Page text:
Listen and Breath: A Conversation with Mr. Durand

Breathe in. Hold. Exhale. Ok. Ready? We’re in a dilapidated wood barn; not the horse and hay type, but the enlightening kind, the hippie kind. We drink green tea, let the honey dissolve, and allow ourselves to dissolve into the couch. You talk about your worries, your woes, and the unbearable catastrophe of life. And I listen to you. And you listen to yourself. This is where I am with Humanities teacher Mr. Durand in his class after school on a Tuesday. 

I want to understand what people believe, why, and how it relates to what they do. So, to write this article on a conversation about meditation, I meditate. I focus on the moment, my breath. I empty my head and listen. “You are the one who gets to fill your mind ” So, from that blank sheet, let’s make something. We interpret the past with a view from the present, so how will we make the future? That’s Humanities, the study of the expression of humanity. Mindfulness is harder to define. It requires a lot of approximations to get an approximation, so let’s agree on this for a while: be nowhere else but where you are. Essentially, read the article I wrote and look at the advertisements after. 

Mr. Durand started his path of mindfulness when he was 17. He learned from family and mentors how to breathe, be listened to, and listen. “I was 17. I was pretty stressed out. I felt insecure, I felt anxious, I felt worried about what I was going to do with the rest of my life.” 

Now pursuing a master’s in mindfulness at Lesley University, Mr. Durand climbs his way to enlightenment. But not all of us can be monks or zen lunatics. However, we all can benefit from the power of mindfulness. Mindfulness helps you calm the hurricane of your mind, “Your most powerful tool is your perception. The power to become a more peaceful, generous, open-hearted, clear-sighted version of yourself. That’s power. That’s the kind of power that if people had it, they wouldn’t wield it over people. They would want to share it.”

By now, you’re probably finding this article all over the place. I’m trying to reduce encyclopedias into a pamphlet. You’ll only understand this if you choose to explore it yourself; only if you explore yourself. I want you to take something valuable away from someone’s story, just as I did. We learn from stories. So what story can you tell? What epic tale is written by the essence of your soul?  The question I was most excited to ask Mr. Durand was how does mindfulness relate to expression? If you’re stressed out, you’re going to have trouble creating. “If you got a lot of stuff plaguing your mind, pulling you in all kinds of directions except the one you want to go. It’s going to be hard to be creative. How are you going to create something when you’re being drained?” You never have the moment to get to know what you believe. Mindfulness helps you get to know yourself and calm the storm which devastates your focus. Concentrate. Bring the thoughts and feelings together, fill the page with the words you choose to write. “When you make something, you make the future. So you should probably create something that has some nobility to it, some depth in it.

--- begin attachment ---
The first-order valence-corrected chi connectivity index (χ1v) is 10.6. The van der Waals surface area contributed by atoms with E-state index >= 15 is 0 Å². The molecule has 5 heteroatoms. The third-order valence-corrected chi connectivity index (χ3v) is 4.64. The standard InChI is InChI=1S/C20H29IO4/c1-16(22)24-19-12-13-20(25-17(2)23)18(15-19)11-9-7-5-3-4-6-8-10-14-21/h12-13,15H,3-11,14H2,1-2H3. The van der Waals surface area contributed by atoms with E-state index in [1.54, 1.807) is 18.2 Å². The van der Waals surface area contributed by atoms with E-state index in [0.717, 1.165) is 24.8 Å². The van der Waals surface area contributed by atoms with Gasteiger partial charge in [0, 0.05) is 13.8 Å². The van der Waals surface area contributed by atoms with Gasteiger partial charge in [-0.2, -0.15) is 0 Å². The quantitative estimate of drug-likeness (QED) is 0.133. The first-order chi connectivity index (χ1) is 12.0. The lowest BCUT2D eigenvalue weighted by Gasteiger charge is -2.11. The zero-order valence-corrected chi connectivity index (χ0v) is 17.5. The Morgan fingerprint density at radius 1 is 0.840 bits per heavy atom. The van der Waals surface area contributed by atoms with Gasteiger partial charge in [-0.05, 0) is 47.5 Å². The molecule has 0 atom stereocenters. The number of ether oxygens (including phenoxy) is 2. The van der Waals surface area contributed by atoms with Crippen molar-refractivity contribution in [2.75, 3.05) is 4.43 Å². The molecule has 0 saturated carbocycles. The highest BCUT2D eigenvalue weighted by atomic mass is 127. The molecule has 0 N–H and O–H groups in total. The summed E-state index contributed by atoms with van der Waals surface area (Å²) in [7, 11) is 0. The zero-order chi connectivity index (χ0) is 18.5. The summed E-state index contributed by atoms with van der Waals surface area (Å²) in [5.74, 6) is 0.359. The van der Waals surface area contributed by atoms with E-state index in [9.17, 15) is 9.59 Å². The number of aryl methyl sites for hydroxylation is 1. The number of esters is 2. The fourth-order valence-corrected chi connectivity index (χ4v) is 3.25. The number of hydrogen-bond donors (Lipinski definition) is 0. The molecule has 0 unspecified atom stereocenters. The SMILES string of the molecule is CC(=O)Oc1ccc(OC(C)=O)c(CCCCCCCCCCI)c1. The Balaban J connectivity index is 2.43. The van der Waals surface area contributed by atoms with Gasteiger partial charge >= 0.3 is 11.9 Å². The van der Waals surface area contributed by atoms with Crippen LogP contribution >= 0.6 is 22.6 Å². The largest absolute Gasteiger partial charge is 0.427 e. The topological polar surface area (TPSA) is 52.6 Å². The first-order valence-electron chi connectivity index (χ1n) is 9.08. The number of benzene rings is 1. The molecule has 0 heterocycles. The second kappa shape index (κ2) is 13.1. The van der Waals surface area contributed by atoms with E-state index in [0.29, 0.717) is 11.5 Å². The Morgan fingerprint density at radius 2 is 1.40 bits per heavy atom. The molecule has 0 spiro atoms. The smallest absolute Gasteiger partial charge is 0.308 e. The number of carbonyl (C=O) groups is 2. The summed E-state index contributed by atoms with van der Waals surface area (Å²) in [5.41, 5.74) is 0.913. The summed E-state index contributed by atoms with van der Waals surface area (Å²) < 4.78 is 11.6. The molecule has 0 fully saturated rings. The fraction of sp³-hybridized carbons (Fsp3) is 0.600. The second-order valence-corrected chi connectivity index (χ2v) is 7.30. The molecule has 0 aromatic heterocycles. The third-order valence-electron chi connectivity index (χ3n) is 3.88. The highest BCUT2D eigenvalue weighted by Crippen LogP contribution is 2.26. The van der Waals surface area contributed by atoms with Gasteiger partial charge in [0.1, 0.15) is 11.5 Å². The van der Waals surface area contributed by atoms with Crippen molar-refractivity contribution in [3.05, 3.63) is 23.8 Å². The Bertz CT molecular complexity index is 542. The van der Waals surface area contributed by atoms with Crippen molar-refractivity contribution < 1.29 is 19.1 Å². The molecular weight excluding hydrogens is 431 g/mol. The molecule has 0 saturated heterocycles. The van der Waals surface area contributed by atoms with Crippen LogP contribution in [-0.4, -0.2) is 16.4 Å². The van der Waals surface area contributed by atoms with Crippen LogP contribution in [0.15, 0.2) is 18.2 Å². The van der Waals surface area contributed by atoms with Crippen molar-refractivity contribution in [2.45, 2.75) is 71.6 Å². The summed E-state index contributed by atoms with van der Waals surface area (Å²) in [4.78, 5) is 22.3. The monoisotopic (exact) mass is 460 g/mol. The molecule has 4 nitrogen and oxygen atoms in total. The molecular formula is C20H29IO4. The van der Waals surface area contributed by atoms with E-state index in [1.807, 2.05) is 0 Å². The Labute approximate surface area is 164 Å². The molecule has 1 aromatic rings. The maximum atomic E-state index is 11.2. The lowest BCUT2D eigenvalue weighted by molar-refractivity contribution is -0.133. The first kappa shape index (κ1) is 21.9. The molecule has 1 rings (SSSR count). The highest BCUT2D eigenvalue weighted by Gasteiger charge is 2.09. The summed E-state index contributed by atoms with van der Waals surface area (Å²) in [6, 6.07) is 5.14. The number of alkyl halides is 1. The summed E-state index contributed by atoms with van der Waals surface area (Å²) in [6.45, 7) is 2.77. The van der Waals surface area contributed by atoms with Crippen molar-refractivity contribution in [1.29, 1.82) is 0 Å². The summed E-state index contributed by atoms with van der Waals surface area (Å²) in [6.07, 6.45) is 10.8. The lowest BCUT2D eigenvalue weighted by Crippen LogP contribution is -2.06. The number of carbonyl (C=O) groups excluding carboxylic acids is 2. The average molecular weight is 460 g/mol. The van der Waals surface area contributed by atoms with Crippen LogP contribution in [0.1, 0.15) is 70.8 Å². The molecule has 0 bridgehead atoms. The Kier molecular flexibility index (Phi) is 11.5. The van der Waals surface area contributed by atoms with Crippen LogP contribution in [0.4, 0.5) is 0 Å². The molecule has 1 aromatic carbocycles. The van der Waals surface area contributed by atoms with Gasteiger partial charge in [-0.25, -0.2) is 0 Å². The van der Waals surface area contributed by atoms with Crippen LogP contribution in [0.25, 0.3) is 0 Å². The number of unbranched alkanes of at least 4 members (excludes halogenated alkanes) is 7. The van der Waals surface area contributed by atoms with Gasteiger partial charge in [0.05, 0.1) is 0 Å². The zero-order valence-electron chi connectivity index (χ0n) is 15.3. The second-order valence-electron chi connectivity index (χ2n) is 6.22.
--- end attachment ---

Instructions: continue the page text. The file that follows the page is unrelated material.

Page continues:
Start to breathe out. Release. Relax. Clear and calm like sand shifting over in the Sahara, constant, “settled into the space of your life”. Now fill that empty head of yours with the person and goals you want to be. Irrigate your creativity. Never be mean to yourself, and seldom be critical of others. Go into the world with a sense of confidence and motive. I asked Mr. Durand why he liked to teach seniors. He enjoys the sense of urgency in educating them. We are not learning for another year of high school, but for the rest of our lives. From high school, all of us will go into a much larger, stranger world. That’s a mystery; that’s an adventure. “Sending you out into the mystery, hoping you know how to live in mystery, that you know how to thrive in mystery.” 

Breathe. Clear your mind. Listen to yourself and what you want. Fill your capacity with action. Most of all, listen and breathe. Make Conversation.


“Yeah. Rock and Roll” – Mr. Durand

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